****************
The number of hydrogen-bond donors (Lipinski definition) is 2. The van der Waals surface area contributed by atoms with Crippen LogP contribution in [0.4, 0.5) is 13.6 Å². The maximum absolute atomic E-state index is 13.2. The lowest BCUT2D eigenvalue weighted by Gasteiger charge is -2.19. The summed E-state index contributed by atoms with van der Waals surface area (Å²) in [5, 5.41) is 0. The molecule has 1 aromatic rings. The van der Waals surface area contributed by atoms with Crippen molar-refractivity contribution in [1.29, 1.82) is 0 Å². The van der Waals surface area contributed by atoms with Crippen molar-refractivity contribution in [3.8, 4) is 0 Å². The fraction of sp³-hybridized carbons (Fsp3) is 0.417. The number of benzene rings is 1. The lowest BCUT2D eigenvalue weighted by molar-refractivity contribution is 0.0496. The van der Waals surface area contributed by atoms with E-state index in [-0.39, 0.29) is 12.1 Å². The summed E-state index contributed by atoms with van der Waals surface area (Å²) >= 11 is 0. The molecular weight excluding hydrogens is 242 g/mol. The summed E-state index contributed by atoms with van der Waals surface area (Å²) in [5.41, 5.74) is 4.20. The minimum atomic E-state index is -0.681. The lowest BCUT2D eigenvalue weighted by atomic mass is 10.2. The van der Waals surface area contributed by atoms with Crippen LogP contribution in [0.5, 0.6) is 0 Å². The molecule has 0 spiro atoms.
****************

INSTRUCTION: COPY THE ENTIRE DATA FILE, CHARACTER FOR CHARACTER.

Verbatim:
The number of hydrogen-bond donors (Lipinski definition) is 2. The van der Waals surface area contributed by atoms with Crippen LogP contribution in [0.4, 0.5) is 13.6 Å². The maximum absolute atomic E-state index is 13.2. The lowest BCUT2D eigenvalue weighted by Gasteiger charge is -2.19. The summed E-state index contributed by atoms with van der Waals surface area (Å²) in [5, 5.41) is 0. The molecule has 1 aromatic rings. The van der Waals surface area contributed by atoms with Crippen molar-refractivity contribution in [1.29, 1.82) is 0 Å². The van der Waals surface area contributed by atoms with Crippen molar-refractivity contribution in [3.8, 4) is 0 Å². The fraction of sp³-hybridized carbons (Fsp3) is 0.417. The number of benzene rings is 1. The lowest BCUT2D eigenvalue weighted by molar-refractivity contribution is 0.0496. The van der Waals surface area contributed by atoms with E-state index in [-0.39, 0.29) is 12.1 Å². The summed E-state index contributed by atoms with van der Waals surface area (Å²) >= 11 is 0. The molecular weight excluding hydrogens is 242 g/mol. The summed E-state index contributed by atoms with van der Waals surface area (Å²) in [5.41, 5.74) is 4.20. The minimum atomic E-state index is -0.681. The lowest BCUT2D eigenvalue weighted by atomic mass is 10.2. The van der Waals surface area contributed by atoms with Crippen LogP contribution in [0.5, 0.6) is 0 Å². The molecule has 0 spiro atoms.